The general progressive character of the college common reading genre may be undergoing a further narrowing. The last several years have seen a dramatic concentration of book topics, toward African American experience, and a specific concentration on the penumbra of progressive racial ideologies, such as de-incarceration and micro-aggressions. It may be that this shift is a temporary change, following on the Ferguson Riots of 2015. It may, on the other hand, signal a more enduring narrowing and radicalization of the common reading genre, a shift from the soft-hearted humanitarianism of Tracy Kidder’s Mountains Beyond Mountains: The Quest of Dr. Paul Farmer, A Man Who Would Cure the World (2003) to the bitter rage of Ta-Nehisi Coates’ Between the World and Me (2015). As the academy becomes progressively more radicalized, so too may college common readings. As identity politics become an ever larger portion of the progressive mind, so too may readings focusing on ethnic and sexual identity.

Whether broadly or narrowly progressive, these readings betray that our colleges and universities can no longer conceive of a “common reading” outside the bounds of progressive politics and activism. This fact must be underlined. Progressive activism is no longer confined to identities-studies interdisciplinary programs; it now colors all the putatively “common” aspects of all university education, including not only common reading programs but also admissions, first year experience, student life, residential life, and college mission statements.

We have tabulated 4,754 assignments over the last eleven years at 732 separate institutions, including 1,664 individual texts—and discovered that almost all of them are artifacts of progressive ideology. Behind these assignments are 4,754 separate decisions, each made by up to 50 faculty and administrators. It takes an entire college full of likeminded progressives to make a progressive common reading; it takes a country of progressive academics to make so many likeminded common reading selections. 4,754 common reading selections are a database beyond compare to substantiate the belief that progressive activists have captured the American university.

The same mass of data also reveals that a small minority of colleges do choose better books. Six percent of common readings were published before 1989, and those common readings include wonderful works, ranging from Homer’s Iliad to The Narrative of the Life of Frederick Douglass to Graham Greene’s The Power and the Glory. These classic selections have passed the test of time and possess considerably higher literary quality than modern common readings. They also offer writing that was not composed to serve today’s political agendas. Common reading programs can significantly improve themselves if they adopt the best existing practices of their peers.

Yet we cannot expect reform within the system to do much more than shift the weight of college common readings toward older works within the progressive tradition—a touch fewer choices of Between the World and Me and Just Mercy, a few more selections of John Muir’s My First Summer in the Sierra or Virginia Woolf’s A Room of One’s Own. Such improvements would be substantial— but would leave in place the progressive capture of the academy.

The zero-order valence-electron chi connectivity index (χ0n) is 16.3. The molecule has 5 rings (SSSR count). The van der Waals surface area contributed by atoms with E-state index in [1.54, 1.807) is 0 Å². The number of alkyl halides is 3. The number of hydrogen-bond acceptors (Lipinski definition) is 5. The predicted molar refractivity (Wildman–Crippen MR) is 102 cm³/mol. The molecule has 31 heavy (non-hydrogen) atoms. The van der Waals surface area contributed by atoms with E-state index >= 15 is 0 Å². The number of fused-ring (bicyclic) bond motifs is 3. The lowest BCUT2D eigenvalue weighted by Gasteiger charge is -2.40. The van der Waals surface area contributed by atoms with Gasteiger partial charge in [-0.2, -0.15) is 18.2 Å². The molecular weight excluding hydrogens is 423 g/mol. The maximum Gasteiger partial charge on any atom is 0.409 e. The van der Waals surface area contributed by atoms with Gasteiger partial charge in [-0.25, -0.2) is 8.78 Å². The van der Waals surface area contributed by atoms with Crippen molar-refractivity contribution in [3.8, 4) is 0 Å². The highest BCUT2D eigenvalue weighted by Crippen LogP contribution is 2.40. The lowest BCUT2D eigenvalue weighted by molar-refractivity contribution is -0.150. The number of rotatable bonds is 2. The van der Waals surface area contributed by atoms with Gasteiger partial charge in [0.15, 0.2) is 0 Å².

The NAS has recommended extensive administrative reforms that we believe would improve the common reading selection process, from changing common reading program mission statements to focus on academic outcomes only to excluding “co-curricular” administrators from the selection committees. We continue to support these reforms. But more must be done.

We now also recommend focused, exterior oversight of common reading programs, by public bodies or boards of trustees. These overseers should publicize common readings’ political skews, and by this publicity invoke the conscience of public opinion to inspire the selection committees to abandon their commitments to progressive politics.

A model for this sort of oversight now exists. In 2017, North Carolina passed into law a Campus Free Speech Act (CFSA), which provides institutional mechanisms to encourage free speech and institutional political neutrality in the University of North Carolina System (UNCS).7 The CFSA establishes a Committee on Free Expression, whose duties include both “A description of substantial difficulties, controversies, or successes in maintaining a posture of administrative and institutional neutrality with regard to political or social issues” and “Any assessments, criticisms, commendations, or recommendations the Committee sees fit to include.”8 We recommend that the Committee specifically investigate the UNCS common reading programs to see whether they violate institutional neutrality.9 After all, a great many common readings in the UNCS channel progressive sentiments and policy positions, including Colin Beavan’s No Impact Man; Sonia Nazario’s Enrique’s Journey, and Bryan Stevenson’s Just Mercy, while no UNCS common readings have provided equivalent support for conservative policy positions.10 The Committee should then recommend programmatic changes to ensure the institutional neutrality of the UNCS common reading programs, which the Board of Governors could then mandate.